duty to warn of particular risks of that procedure
factors: emergency requiring immediate treatment; patient’s emotional,
intellectual ability to understand; gravity of known risks; likelihood of risk
and severity
juries find determination complicated, rely (a bit too much?) on expert
evidence
found duty to advise patient of risk of death and / or stroke etc
patient would then be able to make proper decision
if patient knew - would have refused op
didn’t #1, explain nature and purpose; #2, explain potential risks
π mainly concerned with quality of life, also wanted to work to pension
eligibility
Battery Trial j accepts battery, CA does not
rejects lack of “informed consent” as supporting action for battery
says that without fraud or misrepresentation, lack of disclosure is framed in
negligence
Court of Appeal:
rejected use of expert evidence, expert witness’s’ statistical data was not
consistent, a lack of presentation of statistics wasn’t negligent - they would
only confuse the guy
** SCC - suggestion that expert medical evidence will determine what
should be disclosed is rejected - important evidence, but leave it to the trier
of fact, - also judged by what def knows is important / material to the
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patient
need evidence of patient, family, …
some patients are unstable, can’t be told,
OBJECTIVE V SUBJECTIVE TEST
subjective test: did the patient have the operation because the Dr
negligently failed to disclose the risk - i.e. can patient prove he would not
have had operation if he knew the risk
objective - would reasonable person, properly advised of the risk,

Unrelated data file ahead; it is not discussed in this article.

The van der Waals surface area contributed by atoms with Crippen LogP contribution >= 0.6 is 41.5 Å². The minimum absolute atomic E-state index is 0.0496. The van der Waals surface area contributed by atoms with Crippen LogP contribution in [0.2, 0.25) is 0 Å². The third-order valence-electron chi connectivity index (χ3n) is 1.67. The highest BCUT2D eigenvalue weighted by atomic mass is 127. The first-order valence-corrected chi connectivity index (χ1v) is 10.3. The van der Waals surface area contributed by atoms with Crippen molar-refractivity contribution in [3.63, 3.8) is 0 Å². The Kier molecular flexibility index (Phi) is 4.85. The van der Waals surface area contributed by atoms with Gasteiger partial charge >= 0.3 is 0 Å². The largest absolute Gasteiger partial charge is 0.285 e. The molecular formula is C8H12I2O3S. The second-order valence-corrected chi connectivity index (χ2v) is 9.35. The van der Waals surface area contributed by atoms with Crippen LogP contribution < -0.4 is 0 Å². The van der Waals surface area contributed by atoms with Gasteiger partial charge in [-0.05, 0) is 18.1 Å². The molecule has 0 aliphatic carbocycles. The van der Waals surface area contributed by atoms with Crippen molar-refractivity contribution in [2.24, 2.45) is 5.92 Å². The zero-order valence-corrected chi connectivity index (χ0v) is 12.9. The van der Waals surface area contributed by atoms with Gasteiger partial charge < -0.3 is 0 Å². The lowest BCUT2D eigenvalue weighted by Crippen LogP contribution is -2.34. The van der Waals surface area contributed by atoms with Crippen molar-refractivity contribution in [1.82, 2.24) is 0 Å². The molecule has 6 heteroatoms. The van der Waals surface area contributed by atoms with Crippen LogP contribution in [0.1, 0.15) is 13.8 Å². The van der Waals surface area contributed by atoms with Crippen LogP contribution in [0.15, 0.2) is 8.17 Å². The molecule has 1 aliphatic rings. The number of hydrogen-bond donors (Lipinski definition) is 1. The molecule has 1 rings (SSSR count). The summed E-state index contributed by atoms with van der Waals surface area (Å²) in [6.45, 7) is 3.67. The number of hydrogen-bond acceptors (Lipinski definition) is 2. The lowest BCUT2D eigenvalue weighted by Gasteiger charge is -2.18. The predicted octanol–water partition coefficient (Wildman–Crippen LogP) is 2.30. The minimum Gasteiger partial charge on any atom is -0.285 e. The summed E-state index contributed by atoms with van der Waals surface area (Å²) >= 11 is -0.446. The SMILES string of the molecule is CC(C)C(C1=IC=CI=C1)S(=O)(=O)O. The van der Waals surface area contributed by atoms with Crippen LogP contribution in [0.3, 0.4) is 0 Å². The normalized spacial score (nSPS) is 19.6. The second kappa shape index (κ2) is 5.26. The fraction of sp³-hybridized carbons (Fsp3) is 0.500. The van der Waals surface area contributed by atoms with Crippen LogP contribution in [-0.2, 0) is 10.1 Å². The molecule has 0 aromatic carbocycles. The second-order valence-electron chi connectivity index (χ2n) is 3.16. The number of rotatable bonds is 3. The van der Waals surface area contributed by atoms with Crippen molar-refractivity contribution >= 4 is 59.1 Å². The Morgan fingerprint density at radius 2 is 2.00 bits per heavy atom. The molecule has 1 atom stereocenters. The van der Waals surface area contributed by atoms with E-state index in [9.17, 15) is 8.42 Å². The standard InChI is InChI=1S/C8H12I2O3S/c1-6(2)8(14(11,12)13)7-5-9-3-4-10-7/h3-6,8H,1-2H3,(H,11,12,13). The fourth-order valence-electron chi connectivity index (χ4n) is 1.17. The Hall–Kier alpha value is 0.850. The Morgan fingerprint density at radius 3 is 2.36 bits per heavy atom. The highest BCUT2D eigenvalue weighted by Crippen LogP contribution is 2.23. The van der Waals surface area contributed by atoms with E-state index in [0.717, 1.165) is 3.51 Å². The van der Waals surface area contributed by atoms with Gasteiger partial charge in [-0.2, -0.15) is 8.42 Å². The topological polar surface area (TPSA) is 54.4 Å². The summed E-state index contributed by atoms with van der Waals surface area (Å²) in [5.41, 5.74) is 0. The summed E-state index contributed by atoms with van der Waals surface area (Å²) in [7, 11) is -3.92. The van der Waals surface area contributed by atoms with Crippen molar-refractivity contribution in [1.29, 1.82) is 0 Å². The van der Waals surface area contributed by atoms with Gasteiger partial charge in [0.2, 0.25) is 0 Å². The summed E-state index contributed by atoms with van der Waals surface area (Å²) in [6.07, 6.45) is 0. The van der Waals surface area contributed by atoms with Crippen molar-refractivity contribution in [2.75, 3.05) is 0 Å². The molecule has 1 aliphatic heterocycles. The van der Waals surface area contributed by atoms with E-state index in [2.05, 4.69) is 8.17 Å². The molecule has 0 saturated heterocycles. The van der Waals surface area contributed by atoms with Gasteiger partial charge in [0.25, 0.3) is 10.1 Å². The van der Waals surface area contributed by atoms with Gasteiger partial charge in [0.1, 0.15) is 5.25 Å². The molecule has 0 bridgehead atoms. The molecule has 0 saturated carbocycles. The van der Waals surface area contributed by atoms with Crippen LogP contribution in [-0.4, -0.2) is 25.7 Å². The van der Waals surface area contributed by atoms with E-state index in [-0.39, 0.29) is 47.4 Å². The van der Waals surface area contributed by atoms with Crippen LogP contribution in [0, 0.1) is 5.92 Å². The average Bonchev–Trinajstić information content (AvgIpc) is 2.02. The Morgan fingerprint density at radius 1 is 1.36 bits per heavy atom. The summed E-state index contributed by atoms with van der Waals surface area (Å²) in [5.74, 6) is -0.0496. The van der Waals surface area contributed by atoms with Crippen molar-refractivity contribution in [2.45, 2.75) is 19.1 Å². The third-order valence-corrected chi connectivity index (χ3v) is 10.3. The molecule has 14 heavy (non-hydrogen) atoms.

have refused the operation
1-104, 1st full para
problems here: if objectively operation is justified, Dr and expert evidence
is only relevant evidence - if subjective, patient always says wouldn’t have
had operation
look objectively in balance of risk - in favour of surgery or no surgery,
taking special circumstances of patient into account
π wanted his pension,
patient’s particular concerns must be reasonably based, ** this means you
can’t choose not have surgery for some dumb reason
def did not tell anything beyond better with operation (op) than without it
8 to 10 of 60 to 70 of def’s own patients had died from same operation
π thought op to cure headaches, def didn’t tell him otherwise
no specific reference to risk of stroke
other factors: no immediate need for op; immediate risk more from surgery than
lack of; π didn’t speak English all that well; nothing to show π unable to cope
with disclosure;
ratio: 1-108 - under heading of causation, would reasonable person in π’s
circumstances have foregone surgery? - yes
- this is a strange case to analyze, the doctor is negligent if he fails to tell the
patient sufficient information, (he has a duty to explain things), and this lack of
disclosure caused the plaintiff, on a reasonable person (in the plaintiff’s position)
standard, to have an operation he would have otherwise refused to undergo
causation: the lack of disclosure caused the plaintiff to undergo surgery